House Democrats Rebel Against Health Care Taxes

by Pejman Yousefzadeh on July 17, 2009

I had thought that the tax scheme attached to the House health care plan would, at the very least, survive a vote outside of the House. Sure, it might get killed in the Senate, or in conference, but I figured that Nancy Pelosi would be able to carry her chamber.

Maybe not:

Twenty-one freshman Democratic House members have signed a letter opposing their leadership’s plan to raise taxes to finance a healthcare overhaul.

Rep. Jared Polis (D-Colo.) circulated the letter, saying that the income surtax on the wealthy would place an undue burden on small businesses, some of which pay taxes in the same way as an individual. The letter had 22 signers, all freshmen except for Rep. Paul Hodes (D-N.H.), who is in his second term.

“Especially in a recession, we need to make sure not to kill the goose that will lay the golden eggs of our recovery,” the letter said. “We are concerned that this will discourage entrepreneurial activity.”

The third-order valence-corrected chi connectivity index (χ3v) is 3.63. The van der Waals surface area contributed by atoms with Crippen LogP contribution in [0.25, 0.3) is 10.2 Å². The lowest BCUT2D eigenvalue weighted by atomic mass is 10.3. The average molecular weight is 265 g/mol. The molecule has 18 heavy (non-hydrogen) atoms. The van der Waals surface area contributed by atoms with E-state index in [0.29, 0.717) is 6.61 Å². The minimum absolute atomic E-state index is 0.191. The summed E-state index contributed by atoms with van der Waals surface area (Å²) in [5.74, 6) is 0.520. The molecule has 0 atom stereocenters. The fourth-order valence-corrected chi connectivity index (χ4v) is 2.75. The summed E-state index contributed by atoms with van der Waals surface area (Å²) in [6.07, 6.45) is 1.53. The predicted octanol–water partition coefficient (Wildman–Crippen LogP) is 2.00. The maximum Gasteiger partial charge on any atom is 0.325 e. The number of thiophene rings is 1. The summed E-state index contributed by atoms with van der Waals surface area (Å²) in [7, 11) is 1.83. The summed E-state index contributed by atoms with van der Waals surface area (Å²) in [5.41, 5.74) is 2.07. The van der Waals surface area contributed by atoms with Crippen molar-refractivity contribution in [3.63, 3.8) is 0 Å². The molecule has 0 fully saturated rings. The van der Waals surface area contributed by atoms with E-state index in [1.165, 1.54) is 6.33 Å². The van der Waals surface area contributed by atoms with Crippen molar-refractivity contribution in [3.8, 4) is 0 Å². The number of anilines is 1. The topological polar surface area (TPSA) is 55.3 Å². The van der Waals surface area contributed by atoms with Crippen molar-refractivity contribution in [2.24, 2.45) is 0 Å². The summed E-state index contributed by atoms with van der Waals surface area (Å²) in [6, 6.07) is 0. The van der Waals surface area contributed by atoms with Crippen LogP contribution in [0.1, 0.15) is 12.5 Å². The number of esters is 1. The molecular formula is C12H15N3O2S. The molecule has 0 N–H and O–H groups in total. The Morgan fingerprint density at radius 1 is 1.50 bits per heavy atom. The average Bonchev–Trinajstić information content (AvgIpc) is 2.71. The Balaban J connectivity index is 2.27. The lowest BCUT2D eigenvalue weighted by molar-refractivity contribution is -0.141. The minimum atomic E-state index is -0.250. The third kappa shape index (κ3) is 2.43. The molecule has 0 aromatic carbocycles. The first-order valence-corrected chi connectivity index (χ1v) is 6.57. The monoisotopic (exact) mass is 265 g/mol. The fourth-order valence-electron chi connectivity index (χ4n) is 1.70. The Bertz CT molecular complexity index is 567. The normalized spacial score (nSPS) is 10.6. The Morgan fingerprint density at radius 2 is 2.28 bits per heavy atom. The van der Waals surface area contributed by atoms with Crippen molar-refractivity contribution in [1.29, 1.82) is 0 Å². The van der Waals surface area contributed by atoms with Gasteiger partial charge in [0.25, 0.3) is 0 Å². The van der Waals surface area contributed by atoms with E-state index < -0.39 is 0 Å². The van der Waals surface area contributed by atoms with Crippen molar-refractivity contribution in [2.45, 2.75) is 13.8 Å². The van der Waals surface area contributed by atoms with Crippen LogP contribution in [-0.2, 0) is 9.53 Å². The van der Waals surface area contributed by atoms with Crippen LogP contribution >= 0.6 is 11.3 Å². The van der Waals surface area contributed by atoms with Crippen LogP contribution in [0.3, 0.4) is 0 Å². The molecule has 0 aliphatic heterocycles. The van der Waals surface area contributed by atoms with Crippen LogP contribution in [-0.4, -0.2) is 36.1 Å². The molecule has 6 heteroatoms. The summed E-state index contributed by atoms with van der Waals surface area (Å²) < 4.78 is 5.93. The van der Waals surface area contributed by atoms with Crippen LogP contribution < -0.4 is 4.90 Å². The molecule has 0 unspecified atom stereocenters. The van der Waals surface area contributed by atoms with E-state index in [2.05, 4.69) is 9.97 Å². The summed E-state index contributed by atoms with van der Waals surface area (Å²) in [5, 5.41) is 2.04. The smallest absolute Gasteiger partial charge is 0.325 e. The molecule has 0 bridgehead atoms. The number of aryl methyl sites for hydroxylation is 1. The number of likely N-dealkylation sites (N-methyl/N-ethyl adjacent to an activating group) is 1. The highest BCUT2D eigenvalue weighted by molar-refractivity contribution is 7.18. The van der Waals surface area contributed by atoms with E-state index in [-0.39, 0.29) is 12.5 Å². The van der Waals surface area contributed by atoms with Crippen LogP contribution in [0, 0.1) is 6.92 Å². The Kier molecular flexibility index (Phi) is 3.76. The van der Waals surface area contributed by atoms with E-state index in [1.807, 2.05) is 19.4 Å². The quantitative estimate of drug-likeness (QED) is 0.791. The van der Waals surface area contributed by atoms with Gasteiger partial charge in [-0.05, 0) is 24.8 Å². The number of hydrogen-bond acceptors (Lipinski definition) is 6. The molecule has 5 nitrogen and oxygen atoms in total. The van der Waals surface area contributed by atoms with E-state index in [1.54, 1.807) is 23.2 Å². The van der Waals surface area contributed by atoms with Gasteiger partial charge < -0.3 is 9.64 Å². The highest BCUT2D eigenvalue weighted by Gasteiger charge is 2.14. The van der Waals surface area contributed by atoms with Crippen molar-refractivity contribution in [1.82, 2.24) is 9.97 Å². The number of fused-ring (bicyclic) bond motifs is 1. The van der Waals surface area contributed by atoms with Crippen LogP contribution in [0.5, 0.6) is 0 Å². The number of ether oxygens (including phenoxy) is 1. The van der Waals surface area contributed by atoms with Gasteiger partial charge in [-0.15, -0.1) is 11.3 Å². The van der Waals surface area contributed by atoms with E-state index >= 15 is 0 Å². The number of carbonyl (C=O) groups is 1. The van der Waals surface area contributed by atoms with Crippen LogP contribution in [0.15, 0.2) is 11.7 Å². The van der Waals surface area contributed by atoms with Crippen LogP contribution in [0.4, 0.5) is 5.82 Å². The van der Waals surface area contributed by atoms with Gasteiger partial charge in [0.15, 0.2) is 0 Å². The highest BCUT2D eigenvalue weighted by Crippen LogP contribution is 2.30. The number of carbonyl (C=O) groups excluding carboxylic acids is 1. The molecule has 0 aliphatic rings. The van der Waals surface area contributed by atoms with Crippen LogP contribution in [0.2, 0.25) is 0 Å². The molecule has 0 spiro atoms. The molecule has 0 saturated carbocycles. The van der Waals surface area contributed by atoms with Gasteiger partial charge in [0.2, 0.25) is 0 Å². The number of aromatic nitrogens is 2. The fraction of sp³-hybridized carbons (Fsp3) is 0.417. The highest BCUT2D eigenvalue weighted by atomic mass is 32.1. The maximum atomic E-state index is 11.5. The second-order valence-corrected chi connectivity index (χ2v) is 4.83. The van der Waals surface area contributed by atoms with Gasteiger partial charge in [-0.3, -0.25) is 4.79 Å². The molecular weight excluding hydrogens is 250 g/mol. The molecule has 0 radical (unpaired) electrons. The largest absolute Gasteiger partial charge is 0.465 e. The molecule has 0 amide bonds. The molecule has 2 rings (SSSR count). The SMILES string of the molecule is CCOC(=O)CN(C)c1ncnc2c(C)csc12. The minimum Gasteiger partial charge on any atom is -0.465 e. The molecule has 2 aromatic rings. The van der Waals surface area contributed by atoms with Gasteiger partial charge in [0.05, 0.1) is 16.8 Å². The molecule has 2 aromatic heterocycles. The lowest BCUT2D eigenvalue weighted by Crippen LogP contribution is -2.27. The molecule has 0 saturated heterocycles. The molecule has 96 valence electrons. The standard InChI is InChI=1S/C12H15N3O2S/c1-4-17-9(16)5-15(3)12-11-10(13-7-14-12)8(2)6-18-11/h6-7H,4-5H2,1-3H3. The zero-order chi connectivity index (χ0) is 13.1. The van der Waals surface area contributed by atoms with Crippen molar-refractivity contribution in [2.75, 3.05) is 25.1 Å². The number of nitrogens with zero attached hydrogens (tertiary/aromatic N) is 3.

At this point, I wonder if the House is just going to have to go back to the drawing board. Democratic defections from its plan appear to be increasing.

  • HSR0601

    -Democrats pushing for health care reform got serious jolts last week from critics who warned that their proposed legislation would 'do little to slow spiraling health care costs'. A group of conservative Democrats vowed that they would join Republicans-

    Blue Dogs Rake in the Dollars from the Health Care Industry … The 20 Blue Dogs have taken a combined $6,849,273 from various segments of the health care industry, according to data from the Center for Responsive Politics

  • HSR0601

    -Democrats pushing for health care reform got serious jolts last week from critics who warned that their proposed legislation would 'do little to slow spiraling health care costs'. A group of conservative Democrats vowed that they would join Republicans-

    Blue Dogs Rake in the Dollars from the Health Care Industry … The 20 Blue Dogs have taken a combined $6,849,273 from various segments of the health care industry, according to data from the Center for Responsive Politics

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